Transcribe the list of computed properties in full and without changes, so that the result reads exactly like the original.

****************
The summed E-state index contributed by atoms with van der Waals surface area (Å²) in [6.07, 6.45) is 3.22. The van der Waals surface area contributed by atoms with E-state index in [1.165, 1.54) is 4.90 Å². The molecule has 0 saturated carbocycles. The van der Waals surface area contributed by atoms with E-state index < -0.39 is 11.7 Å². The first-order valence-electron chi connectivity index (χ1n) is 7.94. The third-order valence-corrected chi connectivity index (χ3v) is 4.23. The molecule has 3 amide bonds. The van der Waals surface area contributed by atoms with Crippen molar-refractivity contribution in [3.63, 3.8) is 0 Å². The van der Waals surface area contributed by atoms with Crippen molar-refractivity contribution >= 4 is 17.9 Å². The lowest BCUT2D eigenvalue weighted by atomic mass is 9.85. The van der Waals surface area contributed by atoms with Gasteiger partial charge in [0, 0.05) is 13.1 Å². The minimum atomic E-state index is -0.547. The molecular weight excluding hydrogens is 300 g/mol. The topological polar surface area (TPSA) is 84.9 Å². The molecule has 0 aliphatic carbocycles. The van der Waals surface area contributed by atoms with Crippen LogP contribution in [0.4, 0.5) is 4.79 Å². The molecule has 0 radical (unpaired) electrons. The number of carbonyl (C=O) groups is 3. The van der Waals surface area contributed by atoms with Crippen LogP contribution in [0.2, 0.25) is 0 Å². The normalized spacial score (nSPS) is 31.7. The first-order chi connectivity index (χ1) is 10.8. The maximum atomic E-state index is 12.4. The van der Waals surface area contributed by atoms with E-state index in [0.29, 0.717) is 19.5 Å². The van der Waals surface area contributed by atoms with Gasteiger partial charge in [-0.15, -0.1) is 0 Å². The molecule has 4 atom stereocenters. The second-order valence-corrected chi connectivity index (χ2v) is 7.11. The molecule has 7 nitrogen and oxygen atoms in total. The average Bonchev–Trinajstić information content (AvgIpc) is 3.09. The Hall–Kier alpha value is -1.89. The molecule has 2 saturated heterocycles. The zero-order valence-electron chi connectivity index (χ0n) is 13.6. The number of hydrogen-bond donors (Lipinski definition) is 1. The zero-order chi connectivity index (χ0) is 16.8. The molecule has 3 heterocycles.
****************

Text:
The summed E-state index contributed by atoms with van der Waals surface area (Å²) in [6.07, 6.45) is 3.22. The van der Waals surface area contributed by atoms with E-state index in [1.165, 1.54) is 4.90 Å². The molecule has 0 saturated carbocycles. The van der Waals surface area contributed by atoms with E-state index < -0.39 is 11.7 Å². The first-order valence-electron chi connectivity index (χ1n) is 7.94. The third-order valence-corrected chi connectivity index (χ3v) is 4.23. The molecule has 3 amide bonds. The van der Waals surface area contributed by atoms with Crippen molar-refractivity contribution in [3.63, 3.8) is 0 Å². The van der Waals surface area contributed by atoms with Crippen molar-refractivity contribution >= 4 is 17.9 Å². The lowest BCUT2D eigenvalue weighted by atomic mass is 9.85. The van der Waals surface area contributed by atoms with Gasteiger partial charge in [0, 0.05) is 13.1 Å². The minimum atomic E-state index is -0.547. The molecular weight excluding hydrogens is 300 g/mol. The topological polar surface area (TPSA) is 84.9 Å². The molecule has 0 aliphatic carbocycles. The van der Waals surface area contributed by atoms with Crippen LogP contribution in [0.4, 0.5) is 4.79 Å². The molecule has 0 radical (unpaired) electrons. The number of carbonyl (C=O) groups is 3. The van der Waals surface area contributed by atoms with Crippen LogP contribution in [0.2, 0.25) is 0 Å². The normalized spacial score (nSPS) is 31.7. The first-order chi connectivity index (χ1) is 10.8. The maximum atomic E-state index is 12.4. The van der Waals surface area contributed by atoms with E-state index in [0.29, 0.717) is 19.5 Å². The van der Waals surface area contributed by atoms with Gasteiger partial charge in [-0.15, -0.1) is 0 Å². The molecule has 4 atom stereocenters. The second-order valence-corrected chi connectivity index (χ2v) is 7.11. The molecule has 7 nitrogen and oxygen atoms in total. The average Bonchev–Trinajstić information content (AvgIpc) is 3.09. The Hall–Kier alpha value is -1.89. The molecule has 2 saturated heterocycles. The zero-order valence-electron chi connectivity index (χ0n) is 13.6. The number of hydrogen-bond donors (Lipinski definition) is 1. The zero-order chi connectivity index (χ0) is 16.8. The molecule has 3 heterocycles.